It has actually taken me a long period of time to discover ways to efficiently set practical goals. As I made errors and figured out what worked for me, I thought I was uncommon-- I thought everyone easily set goals except for me. Over the years as I've dealt with and mentored people, however, I've discovered my situation was not that unusual-- in fact, it's much more usual than we think.
We've all been told that we need to set goals, and we presume that we can-- however most of us have never ever been shown ways to set goals effectively so they are down-to-earth and attainable.
Among the most sobering goal setting data I discovered in my research on setting New Year's resolutions was that 25 % of resolutions were broken in the first week. And the probabilities didn't get much better for the first couple months-- among fitness center goers, 80 % drop out within eight weeks.
I think a huge part of this is due to not having realistic objectives-- without something to shoot to, it's simple to get dissuaded and quit. It's hard enough to make changes in our life and achieve exactly what we prefer-- if your objective is unrealistic, or not well defined, then you're starting out with an immediate handicap.
So, what can you do to keep your objectives on track? Here are 5 tricks for setting realistic goals.
1. Bite Off What You Can Chew
If the steps along the way to your huge objective are big themselves, when are you going to find the time, energy or gumption to do them? If you realistically have only 2 hours a week right now to dedicate to building your dream career, then set a practical objective of dedicating 2 hours a week to certain tasks towards that end.
2. Set Short Term Milestones
Objectives that are far out of reach are easy to procrastinate on and put off. It's great to have long term dreams-- however in the short run, you should have regular mile stones too.
For instance, if your goal is to write a story, as opposed to simply stating you'll write a book this year and leave it at that, instead dedicate to a particular amount of pages or words a month-- these short-term milestones will help you remain on track, and will make your long term objective a lot more manageable.
3. Be Accountable
A bunch of people like to have an accountability friend with whom they share there successes and demonstrate their 'on-task, on-time' commitment to, on a weekly or monthly basis. This isn't really a benefit or chastisement scheme (although benefits are fine:)). This is a method to eventually hold yourself liable to completing your steps on the roadway to success.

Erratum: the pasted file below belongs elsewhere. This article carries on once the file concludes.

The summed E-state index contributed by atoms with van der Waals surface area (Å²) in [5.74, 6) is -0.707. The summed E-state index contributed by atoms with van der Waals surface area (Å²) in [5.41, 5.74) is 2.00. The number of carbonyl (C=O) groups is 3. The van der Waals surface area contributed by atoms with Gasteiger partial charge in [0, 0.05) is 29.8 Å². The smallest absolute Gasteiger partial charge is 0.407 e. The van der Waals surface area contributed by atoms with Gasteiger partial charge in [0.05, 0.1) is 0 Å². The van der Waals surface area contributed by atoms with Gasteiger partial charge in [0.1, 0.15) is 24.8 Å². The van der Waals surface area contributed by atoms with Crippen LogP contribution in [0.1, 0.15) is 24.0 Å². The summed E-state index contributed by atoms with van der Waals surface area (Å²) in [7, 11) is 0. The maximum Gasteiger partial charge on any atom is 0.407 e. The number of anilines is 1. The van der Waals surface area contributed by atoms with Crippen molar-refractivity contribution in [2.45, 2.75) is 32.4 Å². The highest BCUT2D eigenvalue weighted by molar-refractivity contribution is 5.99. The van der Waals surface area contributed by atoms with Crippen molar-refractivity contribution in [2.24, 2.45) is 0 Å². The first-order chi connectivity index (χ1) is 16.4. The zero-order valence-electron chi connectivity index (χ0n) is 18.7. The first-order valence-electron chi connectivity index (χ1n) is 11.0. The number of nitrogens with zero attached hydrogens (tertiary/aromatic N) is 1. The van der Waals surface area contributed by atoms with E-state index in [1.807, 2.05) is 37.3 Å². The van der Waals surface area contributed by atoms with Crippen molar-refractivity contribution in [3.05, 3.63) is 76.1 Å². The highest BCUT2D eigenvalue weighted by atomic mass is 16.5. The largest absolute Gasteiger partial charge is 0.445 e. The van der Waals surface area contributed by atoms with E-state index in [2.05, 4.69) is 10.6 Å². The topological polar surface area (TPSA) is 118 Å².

Some of the most seemingly miraculous goal accomplishments have actually come when individuals start with the end result in mind and compose their steps in reverse. Yep, they 'back-engineer' their own success. It's kind of like doing a maze backwards-- a lot much easier than figuring it out from start to complete.
5. Start With Just One End goal
A classic error that I see over and over, and that I've made often times myself, is to be overzealous and try to alter too many things at one time. You may decide you want to turn your life around and set out to complete a laundry list of goals at once.
Sadly, attempting to complete too many things simultaneously is regularly a formula for failure. For the majority of people, altering too many elements of their lives needs a frustrating quantity of self-control, and ends up being unlikely.
I choose the technique advocated in Zen To Done-- set one objective at a time, then as you get that objective under control, slowly include even more objectives into the mix.
If you wish to develop a life that's satisfying, then it's a good concept to set some really clear objectives. Huge dreams and huge goals are fantastic, and everyone who aspires to anything needs to have an objective or two (or 3 or 4) that are so big they're scary. However here's the thing: the secret to attaining the intermediary objectives that'll get you there is practical setting goal.
Below's a handy video on how you can set realistic goals: